Gustavo has a wonderful memory. These are his drawings on some of his favorite subjects– Godzilla and an old video game. He has notebooks of drawings that provide me with a glimpse into his thoughts. The cat is acting curator.
Gustavo is now a teenager. I’m in denial that he is taller than me even in the face of photos clearly showing he is literally a head and shoulder above me. As I look up to see his face when he stands before me, I see my boy. I see him as he is now and back then. A special vision that is gifted to short people who love growing children.
Before he was old enough for kindergarden, Gustavo had a school teacher. He also had a physical therapist and a speech therapist. I remember doubting the speech therapist was really on the same level as the physical therapist. The physical therapist worked out of a doctor’s office or at the school. She was official looking. The speech therapist came to our house and brought toys and used fun games to coax words from our son. I was amazed and saddened all at once. How could he make sounds and almost words for a stranger?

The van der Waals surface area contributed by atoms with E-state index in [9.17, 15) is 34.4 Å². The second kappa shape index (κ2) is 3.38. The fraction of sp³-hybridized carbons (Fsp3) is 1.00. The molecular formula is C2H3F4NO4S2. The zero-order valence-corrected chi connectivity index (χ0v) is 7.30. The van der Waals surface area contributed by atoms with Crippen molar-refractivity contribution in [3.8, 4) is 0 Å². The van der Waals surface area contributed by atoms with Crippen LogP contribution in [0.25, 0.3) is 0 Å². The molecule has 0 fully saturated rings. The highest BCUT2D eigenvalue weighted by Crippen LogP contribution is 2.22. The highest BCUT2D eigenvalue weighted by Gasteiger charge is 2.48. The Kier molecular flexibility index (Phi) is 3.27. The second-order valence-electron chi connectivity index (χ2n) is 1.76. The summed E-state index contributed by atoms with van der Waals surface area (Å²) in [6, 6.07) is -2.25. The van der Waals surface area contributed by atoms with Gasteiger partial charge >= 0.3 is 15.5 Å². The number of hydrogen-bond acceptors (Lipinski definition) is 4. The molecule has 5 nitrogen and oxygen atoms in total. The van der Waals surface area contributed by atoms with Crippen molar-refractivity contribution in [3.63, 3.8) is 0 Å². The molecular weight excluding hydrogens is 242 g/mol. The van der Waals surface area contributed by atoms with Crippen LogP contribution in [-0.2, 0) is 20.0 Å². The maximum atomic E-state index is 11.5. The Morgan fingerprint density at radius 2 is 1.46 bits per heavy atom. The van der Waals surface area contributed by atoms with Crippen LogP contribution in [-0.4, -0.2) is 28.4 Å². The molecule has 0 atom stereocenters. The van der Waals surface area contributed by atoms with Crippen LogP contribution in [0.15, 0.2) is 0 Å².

I started volunteering for a parent support group for families of children with special needs. I joined something I fought– admission and acceptance that something was different. The difference was bigger than my son being diagnosed with autism. Our family entered a new phase– one that opened a door that led to so many different paths. In many ways, the conversations and experience forced us into a life that required more than a light connection in areas we didn’t even know we were disconnected in. We are now the proud owners of a hot mess of spliced, frayed, well connected and hotwired connections. A hot happy crazy mess.